Document - Djibouti: Fear of forcible return











PUBLIC AI Index: AFR 23/001/2005

UA 188/05 Fear of forcible return 15 July 2005


DJIBOUTI Behailu Gebre (m) ] Ethiopian air force helicopter pilots

Abiyot Mangudai (m) ]

Two Ethiopian air force helicopter pilots, Captain Behailu Gebre and Abiyot Mangudai, flew a military helicopter to the neighbouring state of Djibouti on 9 or 10 June. They reportedly sought asylum and were reportedly held incommunicado detention without being charged. The Djibouti authorities have reportedly returned the helicopter and an engineer who was on board to Ethiopia.

Amnesty International is deeply concerned at reports that the pilots may have been forcibly returned to Ethiopia some days ago, where they would be at risk of being held incommunicado detention without charge or trial, tortured, or extra judicially executed.

The pilots reportedly claimed asylum on the grounds that they would be at risk if forcibly returned to Ethiopia, as they had not used the helicopter to attack opposition demonstrations who were protesting at alleged electoral fraud during Ethiopia’s elections on 15 May. It is not known if they had in fact been ordered to target demonstrators, as helicopters were not used by the Ethiopian security forces when they shot dead 36 protesters in the capital Addis Ababa on 8 June.

On 15 July, the Office of the United Nations High Commissioner for Refugees (UNHCR) expressed “deep preoccupation” over the fate of the two asylum seekers. It said the Djibouti Government has not replied to its repeated requests for access to the two men and for information on what has happened to them. If they are forcibly returned to Ethiopia, the Djibouti Government would be violating its obligations as a party to the UN Convention Relating to the Status of Refugees and the Organization of African Unity (OAU) Convention Governing the Specific Aspects of Refugee Problems in Africa.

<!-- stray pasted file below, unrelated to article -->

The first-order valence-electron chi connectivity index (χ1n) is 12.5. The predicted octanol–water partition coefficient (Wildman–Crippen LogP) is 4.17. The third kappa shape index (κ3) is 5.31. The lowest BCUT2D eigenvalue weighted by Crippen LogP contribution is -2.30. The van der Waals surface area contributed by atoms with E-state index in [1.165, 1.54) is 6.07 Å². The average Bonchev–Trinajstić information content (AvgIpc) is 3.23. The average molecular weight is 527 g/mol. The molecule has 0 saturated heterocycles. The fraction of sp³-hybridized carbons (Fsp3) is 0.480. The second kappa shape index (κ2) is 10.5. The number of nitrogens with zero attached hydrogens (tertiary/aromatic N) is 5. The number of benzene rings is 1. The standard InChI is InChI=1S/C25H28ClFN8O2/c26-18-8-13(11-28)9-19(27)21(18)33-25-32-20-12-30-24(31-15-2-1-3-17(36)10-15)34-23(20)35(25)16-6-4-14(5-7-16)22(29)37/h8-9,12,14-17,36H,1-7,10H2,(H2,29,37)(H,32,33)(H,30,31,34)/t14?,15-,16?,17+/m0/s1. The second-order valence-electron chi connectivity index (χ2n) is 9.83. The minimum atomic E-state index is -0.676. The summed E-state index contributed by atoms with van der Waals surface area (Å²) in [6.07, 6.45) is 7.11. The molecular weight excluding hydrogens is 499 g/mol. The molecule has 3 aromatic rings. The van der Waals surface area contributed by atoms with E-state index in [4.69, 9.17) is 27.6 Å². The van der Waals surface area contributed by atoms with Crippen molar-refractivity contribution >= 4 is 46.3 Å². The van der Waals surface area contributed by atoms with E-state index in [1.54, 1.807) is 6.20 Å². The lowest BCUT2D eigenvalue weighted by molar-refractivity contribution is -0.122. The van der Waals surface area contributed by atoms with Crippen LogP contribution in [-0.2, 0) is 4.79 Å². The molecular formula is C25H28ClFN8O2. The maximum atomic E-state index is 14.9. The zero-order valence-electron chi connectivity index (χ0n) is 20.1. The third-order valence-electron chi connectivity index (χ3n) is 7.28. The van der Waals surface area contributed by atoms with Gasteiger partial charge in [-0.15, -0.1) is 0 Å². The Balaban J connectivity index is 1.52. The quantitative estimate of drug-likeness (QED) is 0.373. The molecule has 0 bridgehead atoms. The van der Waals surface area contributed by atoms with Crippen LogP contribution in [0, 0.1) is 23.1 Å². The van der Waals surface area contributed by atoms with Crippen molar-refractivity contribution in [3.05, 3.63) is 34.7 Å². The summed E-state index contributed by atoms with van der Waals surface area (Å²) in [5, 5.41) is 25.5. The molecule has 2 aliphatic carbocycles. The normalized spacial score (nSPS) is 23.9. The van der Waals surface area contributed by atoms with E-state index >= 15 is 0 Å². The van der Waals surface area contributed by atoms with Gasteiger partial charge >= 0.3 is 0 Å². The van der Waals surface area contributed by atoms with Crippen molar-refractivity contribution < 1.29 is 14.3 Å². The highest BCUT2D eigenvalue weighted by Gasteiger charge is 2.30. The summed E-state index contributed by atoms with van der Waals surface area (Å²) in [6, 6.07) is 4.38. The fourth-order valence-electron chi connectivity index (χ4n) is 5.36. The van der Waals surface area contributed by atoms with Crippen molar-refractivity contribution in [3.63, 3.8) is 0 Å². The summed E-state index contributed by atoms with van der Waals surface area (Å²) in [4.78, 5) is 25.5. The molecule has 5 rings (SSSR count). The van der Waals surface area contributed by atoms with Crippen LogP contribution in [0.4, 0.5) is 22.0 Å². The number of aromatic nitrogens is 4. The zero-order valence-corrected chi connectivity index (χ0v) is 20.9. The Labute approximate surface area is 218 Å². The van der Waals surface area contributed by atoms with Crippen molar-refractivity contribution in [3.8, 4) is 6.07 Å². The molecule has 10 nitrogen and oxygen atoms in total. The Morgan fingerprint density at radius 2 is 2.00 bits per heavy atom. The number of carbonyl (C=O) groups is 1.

RECOMMENDED ACTION: Please send appeals to arrive as quickly as possible in French, English or your own language:

- expressing deep concern about reports that two Ethiopian air force helicopter pilots, Captain Behailu Gebre and Abiyot Mangudai, may have been forcibly returned to Ethiopia after being detained incommunicado in Djibouti without charge or access to the UNHCR;

- stating Amnesty International’s concern that they would be at risk of incommunicado detention without charge or trial, torture or extrajudicial execution if returned to Ethiopia;

- calling on the Government of Djibouti to clarify their whereabouts, legal status and treatment if they are still detained in Djibouti, and for the UNHCR to be allowed immediate access to them;

- reminding the Government of Djibouti of its obligation to ensure protection from forcible return (refoulement) of any person claiming asylum in its territory until a final decision on their application has been made in accordance with the Convention Relating to the Status of Refugees.

APPEALS TO: (It might be difficult getting through to Djibouti but please keep trying)


President of the Republic

Monsieur Ismail Omar Guelleh

La Présidence

BP 6, Djibouti

République de Djibouti

Fax: +253 350174

Email: sqqpr@intnet.dj

Salutation: Son Excellence Monsieur le Président de la République / Dear President

Minister of the Interior and Decentralisation

Monsieur Yacin Elmi Bouh 

Ministère de l’Intérieur

BP 2086, Djibouti

République de Djibouti

Fax: +253 354 862

Salutation: Monsieur le Ministre/ Dear Minister


Minister of Foreign Affairs

Monsieur Mahamoud Ali Youssouf

Ministère des Affaires Etrangères

BP 1863, Djibouti

République de Djibouti

Fax: +253 353 840

Salutation: Monsieur le Ministre/ Dear Minister


COPIES TO:

Commissioner for Refugees

Monsieur Abdillahi Elmi Houdon

Office National d’Assistance aux Refugiés et Sinistrés (ONARS),

BP55, Djibouti

République de Djibouti

Fax: +253 350 914

Salutation: Monsieur le Commissaire/ Dear Commissioner


and to diplomatic representatives of Djibouti accredited to your country.


PLEASE SEND APPEALS IMMEDIATELY. Check with the International Secretariat, or your section office, if sending appeals after 26 August 2005.


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